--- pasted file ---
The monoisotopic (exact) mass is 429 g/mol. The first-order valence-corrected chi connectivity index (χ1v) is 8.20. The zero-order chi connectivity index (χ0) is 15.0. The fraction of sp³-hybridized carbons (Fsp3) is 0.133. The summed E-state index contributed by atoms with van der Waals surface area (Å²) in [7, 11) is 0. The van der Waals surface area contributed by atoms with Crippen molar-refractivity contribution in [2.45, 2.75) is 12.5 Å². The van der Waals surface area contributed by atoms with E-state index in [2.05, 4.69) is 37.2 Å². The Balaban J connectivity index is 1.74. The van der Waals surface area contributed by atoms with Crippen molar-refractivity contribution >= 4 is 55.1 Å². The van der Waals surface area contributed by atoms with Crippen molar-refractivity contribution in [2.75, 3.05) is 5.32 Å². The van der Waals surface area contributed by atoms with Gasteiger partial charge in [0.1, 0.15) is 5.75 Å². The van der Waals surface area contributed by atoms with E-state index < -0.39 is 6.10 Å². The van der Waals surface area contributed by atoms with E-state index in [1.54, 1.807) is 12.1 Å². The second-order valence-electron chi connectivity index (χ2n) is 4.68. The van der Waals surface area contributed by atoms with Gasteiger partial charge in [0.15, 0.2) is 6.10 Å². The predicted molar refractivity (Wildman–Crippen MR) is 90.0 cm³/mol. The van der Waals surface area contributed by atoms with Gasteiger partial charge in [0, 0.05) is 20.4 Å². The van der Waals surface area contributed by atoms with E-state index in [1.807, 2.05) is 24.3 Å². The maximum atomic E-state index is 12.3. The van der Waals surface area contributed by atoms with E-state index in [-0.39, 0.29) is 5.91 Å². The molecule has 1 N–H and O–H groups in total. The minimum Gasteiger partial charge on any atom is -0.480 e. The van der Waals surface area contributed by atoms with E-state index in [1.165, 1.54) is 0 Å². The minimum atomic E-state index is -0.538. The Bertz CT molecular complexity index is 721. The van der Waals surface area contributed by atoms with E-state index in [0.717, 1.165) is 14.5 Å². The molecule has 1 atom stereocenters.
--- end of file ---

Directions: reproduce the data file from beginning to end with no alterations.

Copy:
The monoisotopic (exact) mass is 429 g/mol. The first-order valence-corrected chi connectivity index (χ1v) is 8.20. The zero-order chi connectivity index (χ0) is 15.0. The fraction of sp³-hybridized carbons (Fsp3) is 0.133. The summed E-state index contributed by atoms with van der Waals surface area (Å²) in [7, 11) is 0. The van der Waals surface area contributed by atoms with Crippen molar-refractivity contribution in [2.45, 2.75) is 12.5 Å². The van der Waals surface area contributed by atoms with E-state index in [2.05, 4.69) is 37.2 Å². The Balaban J connectivity index is 1.74. The van der Waals surface area contributed by atoms with Crippen molar-refractivity contribution >= 4 is 55.1 Å². The van der Waals surface area contributed by atoms with Crippen molar-refractivity contribution in [2.75, 3.05) is 5.32 Å². The van der Waals surface area contributed by atoms with Gasteiger partial charge in [0.1, 0.15) is 5.75 Å². The van der Waals surface area contributed by atoms with E-state index < -0.39 is 6.10 Å². The van der Waals surface area contributed by atoms with E-state index in [1.54, 1.807) is 12.1 Å². The second-order valence-electron chi connectivity index (χ2n) is 4.68. The van der Waals surface area contributed by atoms with Gasteiger partial charge in [0.15, 0.2) is 6.10 Å². The predicted molar refractivity (Wildman–Crippen MR) is 90.0 cm³/mol. The van der Waals surface area contributed by atoms with Gasteiger partial charge in [0, 0.05) is 20.4 Å². The van der Waals surface area contributed by atoms with E-state index in [1.807, 2.05) is 24.3 Å². The maximum atomic E-state index is 12.3. The van der Waals surface area contributed by atoms with E-state index in [-0.39, 0.29) is 5.91 Å². The molecule has 1 N–H and O–H groups in total. The minimum Gasteiger partial charge on any atom is -0.480 e. The van der Waals surface area contributed by atoms with E-state index in [1.165, 1.54) is 0 Å². The minimum atomic E-state index is -0.538. The Bertz CT molecular complexity index is 721. The van der Waals surface area contributed by atoms with E-state index in [0.717, 1.165) is 14.5 Å². The molecule has 1 atom stereocenters.